Lebanese protesters flocked to the streets of Beirut on Thursday morning, calling for Western assistance in toppling Iranian-backed terror group Hezbollah's regime.
"Save us from Hezbollah," protesters can be heard saying to French president Emmanuel Macron in a video from BBC correspondent Quentin Sommerville. "Help us. Please help us. What are you going to do to help us?" one protester asks Macron.
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Macron visited the city following a massive explosion that left at least 135 dead and 5,000 injured. The explosion occurred near a port depository carrying highly dangerous ammonium nitrate. Lebanese officials said the explosion likely originated from that cargo. However, some national security experts believe there could have been foul play by Hezbollah.
Lebanon faces a dire economic and political situation. A 2019 U.S. federal court case—Bartlett v. Société Générale de Banque au Liban S.A.L.—found that 11 of the 14 principal banks in Lebanon were implied to have ties to Hezbollah’s illicit finance system. The finding renders a potential bailout of Lebanon's struggling economy from the International Monetary Fund highly unlikely.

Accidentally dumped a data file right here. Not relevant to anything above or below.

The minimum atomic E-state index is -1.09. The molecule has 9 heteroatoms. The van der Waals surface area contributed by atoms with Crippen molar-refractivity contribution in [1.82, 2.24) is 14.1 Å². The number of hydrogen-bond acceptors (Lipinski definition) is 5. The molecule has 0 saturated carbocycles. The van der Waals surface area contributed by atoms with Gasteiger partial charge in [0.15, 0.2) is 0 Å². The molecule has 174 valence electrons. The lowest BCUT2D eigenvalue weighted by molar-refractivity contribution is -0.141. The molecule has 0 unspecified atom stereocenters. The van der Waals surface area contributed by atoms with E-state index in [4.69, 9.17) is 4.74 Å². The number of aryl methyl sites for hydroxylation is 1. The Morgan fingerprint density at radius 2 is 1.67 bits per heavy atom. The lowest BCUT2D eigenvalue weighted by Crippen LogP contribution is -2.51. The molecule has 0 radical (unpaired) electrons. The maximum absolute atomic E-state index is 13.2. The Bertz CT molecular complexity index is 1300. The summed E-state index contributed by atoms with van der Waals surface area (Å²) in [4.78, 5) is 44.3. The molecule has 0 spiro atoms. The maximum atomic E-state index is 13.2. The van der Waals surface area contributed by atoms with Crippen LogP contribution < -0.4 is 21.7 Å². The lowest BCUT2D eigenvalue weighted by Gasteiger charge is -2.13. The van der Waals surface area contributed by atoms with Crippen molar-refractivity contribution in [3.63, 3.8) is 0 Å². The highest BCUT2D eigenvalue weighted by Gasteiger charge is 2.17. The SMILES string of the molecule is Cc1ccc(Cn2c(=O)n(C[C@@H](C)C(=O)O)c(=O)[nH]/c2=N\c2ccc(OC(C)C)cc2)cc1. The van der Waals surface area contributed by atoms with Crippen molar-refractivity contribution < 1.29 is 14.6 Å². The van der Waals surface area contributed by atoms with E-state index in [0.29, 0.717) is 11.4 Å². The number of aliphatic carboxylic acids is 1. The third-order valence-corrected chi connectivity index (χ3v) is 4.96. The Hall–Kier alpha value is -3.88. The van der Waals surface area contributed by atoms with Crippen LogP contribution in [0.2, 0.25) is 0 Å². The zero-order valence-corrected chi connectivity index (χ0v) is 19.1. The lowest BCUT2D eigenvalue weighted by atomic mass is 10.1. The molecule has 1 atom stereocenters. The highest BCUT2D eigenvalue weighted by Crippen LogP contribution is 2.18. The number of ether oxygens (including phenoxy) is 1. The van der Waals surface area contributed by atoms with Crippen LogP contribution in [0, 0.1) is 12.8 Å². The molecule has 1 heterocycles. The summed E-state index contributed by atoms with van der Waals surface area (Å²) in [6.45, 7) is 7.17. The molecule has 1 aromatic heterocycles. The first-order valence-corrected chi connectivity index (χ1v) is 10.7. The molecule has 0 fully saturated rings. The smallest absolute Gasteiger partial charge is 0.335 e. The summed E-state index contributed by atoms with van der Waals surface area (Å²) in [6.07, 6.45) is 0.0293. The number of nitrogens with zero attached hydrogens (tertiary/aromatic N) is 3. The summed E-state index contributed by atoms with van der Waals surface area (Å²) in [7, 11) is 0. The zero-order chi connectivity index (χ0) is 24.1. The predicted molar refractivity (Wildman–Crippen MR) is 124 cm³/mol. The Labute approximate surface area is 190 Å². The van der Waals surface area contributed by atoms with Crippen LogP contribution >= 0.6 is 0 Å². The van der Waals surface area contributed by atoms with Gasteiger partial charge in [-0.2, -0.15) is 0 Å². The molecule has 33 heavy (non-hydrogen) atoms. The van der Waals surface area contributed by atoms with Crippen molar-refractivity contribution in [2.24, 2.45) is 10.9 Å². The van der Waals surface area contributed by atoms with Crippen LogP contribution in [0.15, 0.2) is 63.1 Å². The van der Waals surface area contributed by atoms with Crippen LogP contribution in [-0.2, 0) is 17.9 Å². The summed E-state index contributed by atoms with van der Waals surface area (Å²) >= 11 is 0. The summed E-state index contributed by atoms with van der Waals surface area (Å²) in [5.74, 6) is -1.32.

Experts say that Lebanon, suffering from a corrupt elite, an ascendant and politically discontent professional class, and an administrative chokehold by Iran-backed terrorists, could be on the precipice of disaster.
A plausible scenario exists in which "Lebanon would become a truly failed state like Venezuela, Syria, or Yemen," said James Ricketts in a Foundation for Defense of Democracies report. "Poverty and violence await if the center cannot hold."
FDD senior fellow Alireza Nader called for action from Western leaders. "The #Lebanese need to be saved from Hezbollah, controlled from Tehran," Nader tweeted Thursday morning. "The #Iranian people want to be saved from their regime too. But officials in European capitals & the Dems in the US only seem interested in a ‘new' nuclear agreement."
Former U.S. ambassador to Germany Richard Grenell shared such sentiments. While Berlin banned all Hezbollah operations within its borders earlier this year, France and the EU have yet to do so. "The French have stopped the EU from doing it," Grenell said. "I've had multiple meetings begging the French to take this action."